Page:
\centering
\begin{tikzpicture}
\shadesquare{1}{4}
\shadesquare{1}{3}
\shadesquare{2}{3}
\shadesquare{2}{2}
\shadesquare{3}{2}
\shadesquare{3}{1}
\shadesquare{4}{1}
\places{2}{2}
\end{tikzpicture}
\caption{The subboard $B_1$ with $s$ marked.}
\label{B1}
\end{figure}
Beginning with $B_1$, we would like a way to split the subboard into two disjoint subboards. Theorem 2 gives us a way to do so by marking the square at coordinates $(A,2)$ as $s$, as shown in Figure \ref{B1}, so that $$R(x,B_1) = R(x,B_s) + xR(x,B_s^*)$$
By Theorem 2, we consider these two cases:
\textsc{Case 1:} A rook is placed on the square marked $s$. In this case, we now have two disjoint subboards $B_{s_1}^*$ and $B_{s_2}^*$, as shown in Figure \ref{Bs*}.
\begin{figure}[!h]
\centering
\begin{tikzpicture}
\shadesquare{1}{4}
\shadesquare{1}{3}
\unshadesquare{2}{3}
\unshadesquare{2}{2}
\unshadesquare{3}{2}
\shadesquare{3}{1}
\shadesquare{4}{1}
\places{2}{2}
\placelabel{-.2}{3.5}{$B_{s_1}^*$}
\placelabel{5.2}{1}{$B_{s_2}^*$}
\end{tikzpicture}
\caption{The subboard $B_{s}^*$, which is a subboard of $B_1$ where we assume a rook is placed at the square marked $s$. We may now divide $B_{s}^*$ into two subboards $B_{s_1}^*$ and $B_{s_2}^*$.}
\label{Bs*}
\end{figure}
We can use the same procedure as we did to calculate the rook polynomial of Figure \ref{2by2} to find the rook polynomials of $B_{s_1}$ and $B_{s_2}$. Since these are disjoint subboards, we also have from Theorem 1 that $R(x,B_s^*) = R(x,B_{s_1}^*)R(x,B_{s_2}^*)$.
\begin{align*}
R(x, B_{s}^*) &= R(x, B_{s_1}^*)R(x, B_{s_2}^*) \\
R(x, &B_{s_1}^*) = r_0(B_{s_1}^*) + x(r_1(B_{s_1}^*))= (1 + 2x) \\
R(x, &B_{s_2}^*) = r_0(B_{s_2}^*) + x(r_1(B_{s_2}^*))= (1 + 2x) \\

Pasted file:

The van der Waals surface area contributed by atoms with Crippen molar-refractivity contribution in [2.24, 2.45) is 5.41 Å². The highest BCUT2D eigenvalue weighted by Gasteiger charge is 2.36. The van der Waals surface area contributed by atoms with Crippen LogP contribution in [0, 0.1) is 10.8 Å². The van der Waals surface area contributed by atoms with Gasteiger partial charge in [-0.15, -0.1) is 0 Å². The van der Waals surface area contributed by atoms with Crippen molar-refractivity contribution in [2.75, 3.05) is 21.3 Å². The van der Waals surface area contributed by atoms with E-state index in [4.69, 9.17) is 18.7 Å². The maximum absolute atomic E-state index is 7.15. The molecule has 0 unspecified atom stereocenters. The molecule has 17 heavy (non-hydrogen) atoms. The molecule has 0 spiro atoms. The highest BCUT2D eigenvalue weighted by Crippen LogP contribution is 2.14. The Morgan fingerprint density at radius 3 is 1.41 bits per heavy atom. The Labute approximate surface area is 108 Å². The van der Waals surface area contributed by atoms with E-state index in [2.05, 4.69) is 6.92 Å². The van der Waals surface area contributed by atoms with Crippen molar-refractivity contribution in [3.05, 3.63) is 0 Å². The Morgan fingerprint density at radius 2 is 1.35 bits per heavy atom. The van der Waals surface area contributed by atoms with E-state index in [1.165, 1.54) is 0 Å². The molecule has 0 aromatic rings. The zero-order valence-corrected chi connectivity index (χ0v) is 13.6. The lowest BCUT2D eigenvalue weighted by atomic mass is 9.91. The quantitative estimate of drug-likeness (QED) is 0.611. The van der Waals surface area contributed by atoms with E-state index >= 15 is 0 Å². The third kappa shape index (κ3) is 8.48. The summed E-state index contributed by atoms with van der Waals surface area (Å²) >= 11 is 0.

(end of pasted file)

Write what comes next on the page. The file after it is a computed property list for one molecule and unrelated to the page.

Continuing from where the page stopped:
R(x, B_{s}^*) &= (1 + 2x)(1 + 2x) \\
&= 1 + 4x + 4x^2
\end{align*}
\textsc{Case 2:} No rook is placed on the square marked $s$. In this case, we have two disjoint subboards $B_{s_1}$ and $B_{s_2}$, as shown in Figure \ref{Bs}.
\begin{figure}[!h]
\centering
\begin{tikzpicture}
\shadesquare{1}{4}
\shadesquare{1}{3}
\shadesquare{2}{3}
\unshadesquare{2}{2}
\shadesquare{3}{2}
\shadesquare{3}{1}
\shadesquare{4}{1}
\places{2}{2}
\placelabel{-.2}{3.5}{$B_{s_1}$}
\placelabel{5.2}{1}{$B_{s_2}$}
\end{tikzpicture}
\caption{The subboard $B_s$, a subboard of $B_1$. We assume no rook will be placed on $s$ and accordingly divide $B_s$ into two subboards $B_{s_1}$ and $B_{s_2}$.}
\label{Bs}
\end{figure}
The rook polynomials of $B_{s_1}$ and $B_{s_2}$ can be calculated relatively easily. We can again apply Theorem 1 because $B_{s_1}$ and $B_{s_2}$ are disjoint.
\begin{align*}
R(x,B_s) &= R(x,B_{s_1})R(x,B_{s_2}) \\
R(x, &B_{s_1}) = r_0(B_{s_1}) + x(r_1(B_{s_1})) + x^2(r_2(B_{s_1})) = 1 + 3x + x^2 \\
R(x, &B_{s_2}) = r_0(B_{s_2}) + x(r_1(B_{s_2})) + x^2(r_2(B_{s_2})) 1 + 3x + x^2 \\
R(x, B_s) &= (1 + 3x + x^2)(1 + 3x + x^2) \\
&= 1 + 6x + 11x^2 + 6x^3 + x^4
\end{align*}
Thus, we may now use Theorem 2 to calculate the rook polynomial for $B_1$.
\begin{align*}
R(x,B_1) &= R(x, B_s) + x(R(x, B_{s}^*)) \\
&= (1 + 6x + 11x^2 + 6x^3 + x^4) + x(1 + 4x + 4x^2) \\
&= 1 + 7x + 15x^2 + 10x^3 + x^4
\end{align*}
\begin{figure}[!h]
\centering
\begin{tikzpicture}
\shadesquare{1}{1}
\shadesquare{2}{2}
\shadesquare{2}{1}
\end{tikzpicture}
\caption{The subboard $B_2$}
\label{B2}
\end{figure}
We can easily determine the rook polynomial for the subboard $B_2$. That is:
\begin{align*}
R(x, B_2) &= r_0(B_2) + r_1(B_2)x + r_2(B_2)x^2 + ... \\
&= 1 + 3x + x^2 + 0... \\
&= 1 + 3x + x^2
\end{align*}
Now that we have $R(x, B_1)$ and $R(x, B_2)$, we can finally apply Theorem 1 to find $R(x, B)$ for our original board $B$.
\begin{align*}
R(x, B) &= R(x, B_1)R(x, B_2) \\
R(x, B) &= (1 + 7x + 15x^2 + 10x^3 + x^4)(1 + 3x + x^2) \\
R(x, B) &= 1 + 10x + 37x^2 + 62x^3 + 46x^4 + 13x^5 + x^6
\end{align*}
\section{References} \label{references}
Tucker, Alan. Applied Combinatorics (John Wiley \& Sons, Inc.), pages 329-339.
\end{document}